South Africa: PE Horse Grooms' Hearing Delayed By Seven Days

16 October 2020

CCMA to make a decision on a technical point of law to be argued in the case

Forty former Dippin Blu Racing horse groomers from Port Elizabeth will have to wait another week for the outcome of a Commission for Conciliation, Mediation and Arbitration (CCMA) hearing to determine whether they can claim unemployment benefits. Archive photo: Mkhuseli Sizani

Former Dippin Blu Racing horse groomers from Port Elizabeth will have to wait another week for the outcome of a Commission for Conciliation, Mediation and Arbitration (CCMA) hearing to determine whether they can claim unemployment benefits.

The CCMA proceedings were meant to take place on Friday, but got postponed at the eleventh hour in order for the CCMA to make a decision in limine (a preliminary technical legal point to be argued in the case).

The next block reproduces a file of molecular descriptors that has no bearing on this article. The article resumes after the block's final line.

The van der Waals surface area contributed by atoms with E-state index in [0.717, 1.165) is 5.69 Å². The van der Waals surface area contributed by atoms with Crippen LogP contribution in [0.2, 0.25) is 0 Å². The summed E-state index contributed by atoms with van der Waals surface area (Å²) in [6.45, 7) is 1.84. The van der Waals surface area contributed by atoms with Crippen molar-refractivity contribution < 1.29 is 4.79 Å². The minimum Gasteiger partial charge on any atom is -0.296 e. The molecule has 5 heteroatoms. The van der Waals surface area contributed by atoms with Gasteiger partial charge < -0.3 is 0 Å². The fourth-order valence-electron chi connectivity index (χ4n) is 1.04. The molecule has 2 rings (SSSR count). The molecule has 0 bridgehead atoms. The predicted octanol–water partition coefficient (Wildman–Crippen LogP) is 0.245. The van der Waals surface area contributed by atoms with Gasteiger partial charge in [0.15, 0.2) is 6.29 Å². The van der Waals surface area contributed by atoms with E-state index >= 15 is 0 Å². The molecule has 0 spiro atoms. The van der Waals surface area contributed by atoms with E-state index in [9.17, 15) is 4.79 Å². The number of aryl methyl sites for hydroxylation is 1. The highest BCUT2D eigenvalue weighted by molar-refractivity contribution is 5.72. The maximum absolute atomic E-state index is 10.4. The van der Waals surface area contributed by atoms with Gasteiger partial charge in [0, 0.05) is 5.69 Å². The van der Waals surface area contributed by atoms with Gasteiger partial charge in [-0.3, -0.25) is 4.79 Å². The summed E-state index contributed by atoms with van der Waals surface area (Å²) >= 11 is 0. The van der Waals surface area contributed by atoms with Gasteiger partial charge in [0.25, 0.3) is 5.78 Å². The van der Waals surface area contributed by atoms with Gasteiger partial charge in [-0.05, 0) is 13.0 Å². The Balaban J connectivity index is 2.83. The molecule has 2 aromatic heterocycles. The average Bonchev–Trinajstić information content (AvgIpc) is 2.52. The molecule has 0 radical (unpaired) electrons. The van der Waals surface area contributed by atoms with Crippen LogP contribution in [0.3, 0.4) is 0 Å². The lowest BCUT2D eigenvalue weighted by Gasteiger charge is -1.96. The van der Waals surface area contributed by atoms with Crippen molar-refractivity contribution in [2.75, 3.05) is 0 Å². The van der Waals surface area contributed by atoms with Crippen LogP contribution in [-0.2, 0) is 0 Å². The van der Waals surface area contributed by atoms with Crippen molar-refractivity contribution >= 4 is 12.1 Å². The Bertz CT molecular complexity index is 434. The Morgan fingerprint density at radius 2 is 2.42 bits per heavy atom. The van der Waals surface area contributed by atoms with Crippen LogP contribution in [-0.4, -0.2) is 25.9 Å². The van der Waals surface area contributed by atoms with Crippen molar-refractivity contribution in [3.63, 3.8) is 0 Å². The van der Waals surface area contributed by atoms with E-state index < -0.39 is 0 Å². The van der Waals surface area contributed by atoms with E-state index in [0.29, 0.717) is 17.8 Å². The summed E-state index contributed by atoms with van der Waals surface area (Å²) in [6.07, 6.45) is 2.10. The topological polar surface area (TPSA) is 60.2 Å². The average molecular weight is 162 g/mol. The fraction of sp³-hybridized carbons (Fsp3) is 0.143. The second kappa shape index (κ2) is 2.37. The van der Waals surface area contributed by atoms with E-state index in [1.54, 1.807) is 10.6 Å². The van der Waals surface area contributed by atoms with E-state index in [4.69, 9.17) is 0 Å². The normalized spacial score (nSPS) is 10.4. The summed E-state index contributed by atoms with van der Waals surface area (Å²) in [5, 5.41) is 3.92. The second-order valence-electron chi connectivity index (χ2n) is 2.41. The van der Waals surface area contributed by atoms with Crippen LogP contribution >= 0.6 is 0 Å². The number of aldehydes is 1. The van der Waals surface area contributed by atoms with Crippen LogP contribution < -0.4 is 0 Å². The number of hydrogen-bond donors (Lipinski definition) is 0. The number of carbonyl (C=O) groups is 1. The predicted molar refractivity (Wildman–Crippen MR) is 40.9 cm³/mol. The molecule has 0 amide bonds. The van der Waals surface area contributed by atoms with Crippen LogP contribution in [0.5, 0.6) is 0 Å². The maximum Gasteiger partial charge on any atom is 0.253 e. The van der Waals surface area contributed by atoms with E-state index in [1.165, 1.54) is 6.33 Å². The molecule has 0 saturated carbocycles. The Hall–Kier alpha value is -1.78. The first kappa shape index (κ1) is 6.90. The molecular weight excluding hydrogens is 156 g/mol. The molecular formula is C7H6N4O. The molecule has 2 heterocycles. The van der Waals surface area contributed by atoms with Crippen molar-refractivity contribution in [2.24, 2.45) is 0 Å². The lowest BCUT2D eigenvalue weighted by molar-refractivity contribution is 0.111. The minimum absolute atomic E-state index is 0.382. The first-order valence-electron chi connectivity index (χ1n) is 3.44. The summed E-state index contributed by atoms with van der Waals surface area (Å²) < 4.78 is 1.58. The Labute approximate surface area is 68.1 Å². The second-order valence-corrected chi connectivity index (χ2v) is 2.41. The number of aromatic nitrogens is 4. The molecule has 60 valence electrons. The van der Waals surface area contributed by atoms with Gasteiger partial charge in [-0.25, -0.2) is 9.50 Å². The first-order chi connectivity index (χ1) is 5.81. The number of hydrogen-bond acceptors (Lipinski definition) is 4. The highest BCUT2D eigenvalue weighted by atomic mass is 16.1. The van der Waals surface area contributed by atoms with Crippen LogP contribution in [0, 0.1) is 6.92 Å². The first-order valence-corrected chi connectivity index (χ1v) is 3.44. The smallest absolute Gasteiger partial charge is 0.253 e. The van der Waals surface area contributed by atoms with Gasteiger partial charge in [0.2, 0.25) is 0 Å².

Representing the former grooms, Malibongwe Kayana, provincial secretary of the Democratised Transport Logistics and Allied Workers Union, said, "The case could not take place today because we are waiting for a point in limine. We took over the case in April, but the lockdown delayed it. The complaint was late by three months [according to CCMA rules]. We will only get the judgement within the seven working days."

The group first took the matter of their dismissals to the CCMA in March. But then they decided to drop the complaint so that they could apply for UIF, which they couldn't do if the case was pending at the CCMA. In September, they discovered that the Department of Labour's system showed that they had absconded from work, making them ineligible for UIF.

Then on 17 September, protests broke out and the grooms reopened their CCMA complaint. The violent protest stemmed from an incident in February where a worker injured a horse. The stable owner says the worker stabbed the horse in the neck. The horse grooms dispute this, saying the worker mistakenly cut a horse's ear during grooming.

The workers say they pleaded with the owner not to fire their colleague "because that mistake could happen to all of us". In the ensuing dispute the worker and 39 others were fired instead.

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